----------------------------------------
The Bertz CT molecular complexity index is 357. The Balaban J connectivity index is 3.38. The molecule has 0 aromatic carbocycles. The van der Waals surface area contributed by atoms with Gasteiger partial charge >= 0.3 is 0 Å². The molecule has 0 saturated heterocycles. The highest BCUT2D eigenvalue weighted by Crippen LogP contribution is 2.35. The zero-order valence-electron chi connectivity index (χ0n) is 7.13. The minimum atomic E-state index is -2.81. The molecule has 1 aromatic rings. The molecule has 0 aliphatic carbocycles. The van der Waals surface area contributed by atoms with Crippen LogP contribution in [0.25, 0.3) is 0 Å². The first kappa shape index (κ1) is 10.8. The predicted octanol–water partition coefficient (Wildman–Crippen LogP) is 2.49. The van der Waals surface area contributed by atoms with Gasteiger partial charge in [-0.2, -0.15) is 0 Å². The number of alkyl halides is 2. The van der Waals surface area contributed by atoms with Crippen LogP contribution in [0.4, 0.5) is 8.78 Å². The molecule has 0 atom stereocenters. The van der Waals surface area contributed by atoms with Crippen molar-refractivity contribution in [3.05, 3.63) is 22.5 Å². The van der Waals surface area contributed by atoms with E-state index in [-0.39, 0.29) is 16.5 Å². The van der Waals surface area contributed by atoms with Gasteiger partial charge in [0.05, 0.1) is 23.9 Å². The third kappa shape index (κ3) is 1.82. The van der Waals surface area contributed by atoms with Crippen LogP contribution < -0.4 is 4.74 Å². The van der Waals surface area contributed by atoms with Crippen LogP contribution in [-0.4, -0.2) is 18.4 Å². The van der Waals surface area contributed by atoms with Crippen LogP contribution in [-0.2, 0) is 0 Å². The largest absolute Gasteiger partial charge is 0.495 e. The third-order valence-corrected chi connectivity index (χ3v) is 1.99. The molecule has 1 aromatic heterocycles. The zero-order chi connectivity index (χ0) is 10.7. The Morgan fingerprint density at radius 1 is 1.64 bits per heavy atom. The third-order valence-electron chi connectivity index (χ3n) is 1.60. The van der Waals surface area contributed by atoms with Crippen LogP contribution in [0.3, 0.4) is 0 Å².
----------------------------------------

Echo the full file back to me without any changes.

The Bertz CT molecular complexity index is 357. The Balaban J connectivity index is 3.38. The molecule has 0 aromatic carbocycles. The van der Waals surface area contributed by atoms with Gasteiger partial charge >= 0.3 is 0 Å². The molecule has 0 saturated heterocycles. The highest BCUT2D eigenvalue weighted by Crippen LogP contribution is 2.35. The zero-order valence-electron chi connectivity index (χ0n) is 7.13. The minimum atomic E-state index is -2.81. The molecule has 1 aromatic rings. The molecule has 0 aliphatic carbocycles. The van der Waals surface area contributed by atoms with Crippen LogP contribution in [0.25, 0.3) is 0 Å². The first kappa shape index (κ1) is 10.8. The predicted octanol–water partition coefficient (Wildman–Crippen LogP) is 2.49. The van der Waals surface area contributed by atoms with Gasteiger partial charge in [-0.2, -0.15) is 0 Å². The number of alkyl halides is 2. The van der Waals surface area contributed by atoms with Crippen LogP contribution in [0.4, 0.5) is 8.78 Å². The molecule has 0 atom stereocenters. The van der Waals surface area contributed by atoms with Crippen molar-refractivity contribution in [3.05, 3.63) is 22.5 Å². The van der Waals surface area contributed by atoms with E-state index in [-0.39, 0.29) is 16.5 Å². The van der Waals surface area contributed by atoms with Gasteiger partial charge in [0.05, 0.1) is 23.9 Å². The third kappa shape index (κ3) is 1.82. The van der Waals surface area contributed by atoms with Crippen LogP contribution < -0.4 is 4.74 Å². The van der Waals surface area contributed by atoms with Crippen LogP contribution in [-0.4, -0.2) is 18.4 Å². The van der Waals surface area contributed by atoms with Crippen LogP contribution in [-0.2, 0) is 0 Å². The largest absolute Gasteiger partial charge is 0.495 e. The third-order valence-corrected chi connectivity index (χ3v) is 1.99. The molecule has 1 aromatic heterocycles. The zero-order chi connectivity index (χ0) is 10.7. The Morgan fingerprint density at radius 1 is 1.64 bits per heavy atom. The third-order valence-electron chi connectivity index (χ3n) is 1.60. The van der Waals surface area contributed by atoms with Crippen LogP contribution in [0.3, 0.4) is 0 Å².